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Comparing Multiplication Facts (Hey Tocayo!)
Lesson Objective
Students will interpret a multiplication equation as a comparison and represent verbal statements of multiplicative comparisons as
multiplication equations. Students will practice finding factor pairs for a whole number in the range 1-100. Students will recognize that
a whole number is a multiple of each of its factors. Students will determine whether a given whole number in the range 1-100 is a
multiple of a given one-digit number.
Background Information for Teacher
Student Prior Knowledge
Student should understand factors.
A whiteboard
whiteboard marker
A multiplication chart (attached if necessary, Step 3)
A multiplication worksheet (Step 3)
Step-by-Step Guided Lesson
Step 1: Start Video
(Tips: Interact with the video by pausing, to ask questions or discuss information viewed with student.)
Step 2: Teach Lesson
Teacher explains that in some Spanish speaking countries, when 2 people have the same name, they often greet each other with the
word “Tocayo” (Toe-KIE-yo) for a boy, and “Tocaya” (Toe-KIE-ya) for a girl. Explain that in many languages a lot of names have
many nicknames. For example, the name Kathryn could have a nickname of Kate, Katie, Kathy, Kat, Katrina, etc… but she is still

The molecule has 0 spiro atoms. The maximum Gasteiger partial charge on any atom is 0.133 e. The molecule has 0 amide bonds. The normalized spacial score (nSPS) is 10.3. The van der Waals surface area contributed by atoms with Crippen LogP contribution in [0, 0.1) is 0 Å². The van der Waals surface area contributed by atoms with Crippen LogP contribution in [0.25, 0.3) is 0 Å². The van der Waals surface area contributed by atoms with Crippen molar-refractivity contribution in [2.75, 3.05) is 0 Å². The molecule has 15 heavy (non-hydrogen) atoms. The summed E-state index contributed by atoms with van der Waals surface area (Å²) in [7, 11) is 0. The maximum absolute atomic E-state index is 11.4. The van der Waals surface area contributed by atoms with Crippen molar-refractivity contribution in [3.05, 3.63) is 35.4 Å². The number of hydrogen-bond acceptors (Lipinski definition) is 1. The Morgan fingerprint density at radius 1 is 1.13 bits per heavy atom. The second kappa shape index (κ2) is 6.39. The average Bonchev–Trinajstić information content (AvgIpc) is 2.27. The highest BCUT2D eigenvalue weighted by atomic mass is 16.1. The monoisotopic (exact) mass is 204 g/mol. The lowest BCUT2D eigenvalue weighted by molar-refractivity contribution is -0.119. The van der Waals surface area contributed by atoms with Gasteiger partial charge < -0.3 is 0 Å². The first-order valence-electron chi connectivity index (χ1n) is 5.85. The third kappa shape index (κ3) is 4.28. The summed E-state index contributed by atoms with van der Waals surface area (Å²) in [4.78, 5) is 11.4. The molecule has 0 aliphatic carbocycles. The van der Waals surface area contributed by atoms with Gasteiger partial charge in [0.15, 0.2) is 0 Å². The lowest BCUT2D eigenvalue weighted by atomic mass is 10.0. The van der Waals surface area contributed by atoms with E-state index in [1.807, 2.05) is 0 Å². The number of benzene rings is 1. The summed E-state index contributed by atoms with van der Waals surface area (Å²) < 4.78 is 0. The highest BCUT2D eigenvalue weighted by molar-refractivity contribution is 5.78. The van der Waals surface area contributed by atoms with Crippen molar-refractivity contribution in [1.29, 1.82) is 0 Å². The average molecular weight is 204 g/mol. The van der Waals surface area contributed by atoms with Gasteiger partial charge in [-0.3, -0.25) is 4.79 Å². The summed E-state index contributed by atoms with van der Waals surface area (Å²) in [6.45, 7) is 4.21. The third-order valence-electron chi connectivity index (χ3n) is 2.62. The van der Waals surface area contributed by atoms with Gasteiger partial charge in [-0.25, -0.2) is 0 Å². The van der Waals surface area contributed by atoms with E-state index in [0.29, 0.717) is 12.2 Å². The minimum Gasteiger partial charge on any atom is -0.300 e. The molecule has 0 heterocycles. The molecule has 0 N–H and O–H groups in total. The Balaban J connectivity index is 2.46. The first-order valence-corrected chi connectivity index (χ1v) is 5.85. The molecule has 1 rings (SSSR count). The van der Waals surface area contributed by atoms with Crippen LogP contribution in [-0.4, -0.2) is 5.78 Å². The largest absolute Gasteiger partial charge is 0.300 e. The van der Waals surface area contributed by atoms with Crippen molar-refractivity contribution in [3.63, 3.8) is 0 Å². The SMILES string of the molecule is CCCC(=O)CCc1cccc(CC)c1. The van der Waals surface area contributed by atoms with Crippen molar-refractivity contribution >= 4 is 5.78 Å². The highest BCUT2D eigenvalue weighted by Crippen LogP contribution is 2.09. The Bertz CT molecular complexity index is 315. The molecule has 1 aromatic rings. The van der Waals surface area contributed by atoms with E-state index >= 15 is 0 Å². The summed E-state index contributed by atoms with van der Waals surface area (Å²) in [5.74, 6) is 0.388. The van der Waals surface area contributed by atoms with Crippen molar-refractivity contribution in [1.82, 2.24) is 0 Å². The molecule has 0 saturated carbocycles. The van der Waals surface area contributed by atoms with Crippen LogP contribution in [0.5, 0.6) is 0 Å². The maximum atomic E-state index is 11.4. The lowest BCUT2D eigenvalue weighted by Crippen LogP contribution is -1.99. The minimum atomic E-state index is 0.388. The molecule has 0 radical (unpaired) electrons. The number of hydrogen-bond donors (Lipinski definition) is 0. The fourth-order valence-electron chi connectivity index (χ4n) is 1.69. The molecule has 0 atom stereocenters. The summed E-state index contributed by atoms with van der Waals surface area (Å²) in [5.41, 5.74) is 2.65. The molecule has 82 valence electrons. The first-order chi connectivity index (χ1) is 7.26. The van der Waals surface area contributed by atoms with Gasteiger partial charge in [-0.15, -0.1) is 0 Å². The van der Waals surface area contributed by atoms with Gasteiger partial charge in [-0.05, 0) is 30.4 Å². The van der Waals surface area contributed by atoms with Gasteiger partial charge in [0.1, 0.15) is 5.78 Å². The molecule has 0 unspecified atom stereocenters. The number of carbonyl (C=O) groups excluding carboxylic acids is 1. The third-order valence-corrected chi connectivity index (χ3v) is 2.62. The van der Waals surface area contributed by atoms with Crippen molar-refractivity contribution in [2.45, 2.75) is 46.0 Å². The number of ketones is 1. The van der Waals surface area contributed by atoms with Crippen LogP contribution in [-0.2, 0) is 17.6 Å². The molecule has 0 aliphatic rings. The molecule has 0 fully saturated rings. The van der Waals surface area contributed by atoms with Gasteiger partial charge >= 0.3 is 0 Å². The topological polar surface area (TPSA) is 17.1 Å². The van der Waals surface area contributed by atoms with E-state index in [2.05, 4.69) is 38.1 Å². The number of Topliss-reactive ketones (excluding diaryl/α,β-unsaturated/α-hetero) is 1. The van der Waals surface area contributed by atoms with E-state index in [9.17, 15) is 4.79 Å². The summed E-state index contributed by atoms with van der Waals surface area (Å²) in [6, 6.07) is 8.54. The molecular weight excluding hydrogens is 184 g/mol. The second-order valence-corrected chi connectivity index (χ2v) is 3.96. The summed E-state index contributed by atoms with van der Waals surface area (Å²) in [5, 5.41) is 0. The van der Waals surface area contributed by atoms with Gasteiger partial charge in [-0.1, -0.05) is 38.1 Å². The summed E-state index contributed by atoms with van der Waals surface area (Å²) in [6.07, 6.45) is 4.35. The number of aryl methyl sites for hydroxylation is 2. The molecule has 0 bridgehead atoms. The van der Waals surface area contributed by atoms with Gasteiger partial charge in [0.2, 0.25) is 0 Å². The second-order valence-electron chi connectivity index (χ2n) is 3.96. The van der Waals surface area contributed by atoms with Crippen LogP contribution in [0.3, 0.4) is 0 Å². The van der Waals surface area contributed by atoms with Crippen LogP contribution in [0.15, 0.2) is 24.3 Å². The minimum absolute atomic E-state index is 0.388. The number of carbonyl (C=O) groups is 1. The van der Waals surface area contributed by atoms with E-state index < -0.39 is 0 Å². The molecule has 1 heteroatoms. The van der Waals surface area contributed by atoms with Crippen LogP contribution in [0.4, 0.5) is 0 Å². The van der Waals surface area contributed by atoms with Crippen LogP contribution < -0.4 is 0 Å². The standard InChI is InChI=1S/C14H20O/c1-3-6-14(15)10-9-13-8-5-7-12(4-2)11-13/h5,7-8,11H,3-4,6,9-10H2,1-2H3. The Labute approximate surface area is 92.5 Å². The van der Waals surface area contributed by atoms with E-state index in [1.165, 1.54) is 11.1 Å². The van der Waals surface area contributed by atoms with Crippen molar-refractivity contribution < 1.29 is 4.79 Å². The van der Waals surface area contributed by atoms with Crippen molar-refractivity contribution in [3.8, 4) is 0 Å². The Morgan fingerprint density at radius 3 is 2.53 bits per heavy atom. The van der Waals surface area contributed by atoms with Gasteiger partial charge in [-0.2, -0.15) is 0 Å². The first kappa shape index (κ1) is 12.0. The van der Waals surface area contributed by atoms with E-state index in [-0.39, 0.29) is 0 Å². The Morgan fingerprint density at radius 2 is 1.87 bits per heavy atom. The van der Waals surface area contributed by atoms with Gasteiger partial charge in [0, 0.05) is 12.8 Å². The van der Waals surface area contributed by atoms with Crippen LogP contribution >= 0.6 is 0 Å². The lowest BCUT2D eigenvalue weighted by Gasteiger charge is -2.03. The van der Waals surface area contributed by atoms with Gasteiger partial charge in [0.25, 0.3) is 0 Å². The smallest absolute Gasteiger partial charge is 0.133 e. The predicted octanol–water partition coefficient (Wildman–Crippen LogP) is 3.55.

Kathryn. So if a “Kate” meets a “Katie,” she can still say “Hey Tocaya!”
Explain that in multiplication, whole numbers often have multiple factor pairs. So if “2 x 10” meets “4 x 5,” they can say “Hey Tocayo,”
because they are both actually “20.”
Show the multiplication chart (Step 3). Point out to the student that there are many numbers that appear many times as an answer
with different factors, for example the number 12 appears 6 times!
Have the student name the different factor combinations that have a product of 12 using the multiplication chart and write them as
2 times 6, 6 times 2, 1 times 12, 12 times 1, 3 times 4, and 4 times 3
Instruct the student to go to the whiteboard and whiteboard markers. Tell the student to look at the multiplication and find products
that appear multiple times on the chart and write all the factors from the chart and write them on their whiteboard.
Ex. 2 times 6, 1 times 12, 4 times 3, 3 times 4. Etc.
Once they have finished writing all the factors have them say the product for those factors.
Repeat at least 3 times
Hand the student the worksheet in Step 3 for independent practice.
Step 3: Complete the worksheet attached below.
Worksheets needed to complete the lesson with answer key
Multiplication Chart
Step 4: Review. Start the next lesson with the game or activity attached below for review so the student can demonstrate
understanding of this lesson before moving forward.
The Battle of the Factors (online) game